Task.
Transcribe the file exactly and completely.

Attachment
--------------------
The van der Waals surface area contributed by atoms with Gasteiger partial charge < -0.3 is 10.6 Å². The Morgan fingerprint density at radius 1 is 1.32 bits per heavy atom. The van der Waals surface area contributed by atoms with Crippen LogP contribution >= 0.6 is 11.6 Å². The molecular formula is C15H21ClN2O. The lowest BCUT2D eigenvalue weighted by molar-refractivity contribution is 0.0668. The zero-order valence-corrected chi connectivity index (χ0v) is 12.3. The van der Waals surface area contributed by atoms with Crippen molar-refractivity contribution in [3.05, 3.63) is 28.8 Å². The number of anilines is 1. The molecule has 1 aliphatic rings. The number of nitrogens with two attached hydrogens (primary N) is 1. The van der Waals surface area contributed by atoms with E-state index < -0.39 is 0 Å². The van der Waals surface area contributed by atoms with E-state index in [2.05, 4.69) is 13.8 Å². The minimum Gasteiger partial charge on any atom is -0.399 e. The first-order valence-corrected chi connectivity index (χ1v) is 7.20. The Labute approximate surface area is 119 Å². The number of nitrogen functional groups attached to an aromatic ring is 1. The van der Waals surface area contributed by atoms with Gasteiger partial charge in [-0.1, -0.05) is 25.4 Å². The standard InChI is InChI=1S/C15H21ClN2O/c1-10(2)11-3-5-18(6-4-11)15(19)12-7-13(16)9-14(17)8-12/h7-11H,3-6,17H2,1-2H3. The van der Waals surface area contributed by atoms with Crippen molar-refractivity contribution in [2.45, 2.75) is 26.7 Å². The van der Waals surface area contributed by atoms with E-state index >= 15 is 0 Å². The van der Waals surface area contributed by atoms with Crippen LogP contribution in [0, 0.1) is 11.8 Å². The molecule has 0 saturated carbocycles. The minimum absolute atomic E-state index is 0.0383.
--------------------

The van der Waals surface area contributed by atoms with Gasteiger partial charge < -0.3 is 10.6 Å². The Morgan fingerprint density at radius 1 is 1.32 bits per heavy atom. The van der Waals surface area contributed by atoms with Crippen LogP contribution >= 0.6 is 11.6 Å². The molecular formula is C15H21ClN2O. The lowest BCUT2D eigenvalue weighted by molar-refractivity contribution is 0.0668. The zero-order valence-corrected chi connectivity index (χ0v) is 12.3. The van der Waals surface area contributed by atoms with Crippen molar-refractivity contribution in [3.05, 3.63) is 28.8 Å². The number of anilines is 1. The molecule has 1 aliphatic rings. The number of nitrogens with two attached hydrogens (primary N) is 1. The van der Waals surface area contributed by atoms with E-state index < -0.39 is 0 Å². The van der Waals surface area contributed by atoms with E-state index in [2.05, 4.69) is 13.8 Å². The minimum Gasteiger partial charge on any atom is -0.399 e. The first-order valence-corrected chi connectivity index (χ1v) is 7.20. The Labute approximate surface area is 119 Å². The number of nitrogen functional groups attached to an aromatic ring is 1. The van der Waals surface area contributed by atoms with Gasteiger partial charge in [-0.1, -0.05) is 25.4 Å². The standard InChI is InChI=1S/C15H21ClN2O/c1-10(2)11-3-5-18(6-4-11)15(19)12-7-13(16)9-14(17)8-12/h7-11H,3-6,17H2,1-2H3. The van der Waals surface area contributed by atoms with Crippen molar-refractivity contribution in [2.45, 2.75) is 26.7 Å². The van der Waals surface area contributed by atoms with E-state index >= 15 is 0 Å². The van der Waals surface area contributed by atoms with Crippen LogP contribution in [0, 0.1) is 11.8 Å². The molecule has 0 saturated carbocycles. The minimum absolute atomic E-state index is 0.0383.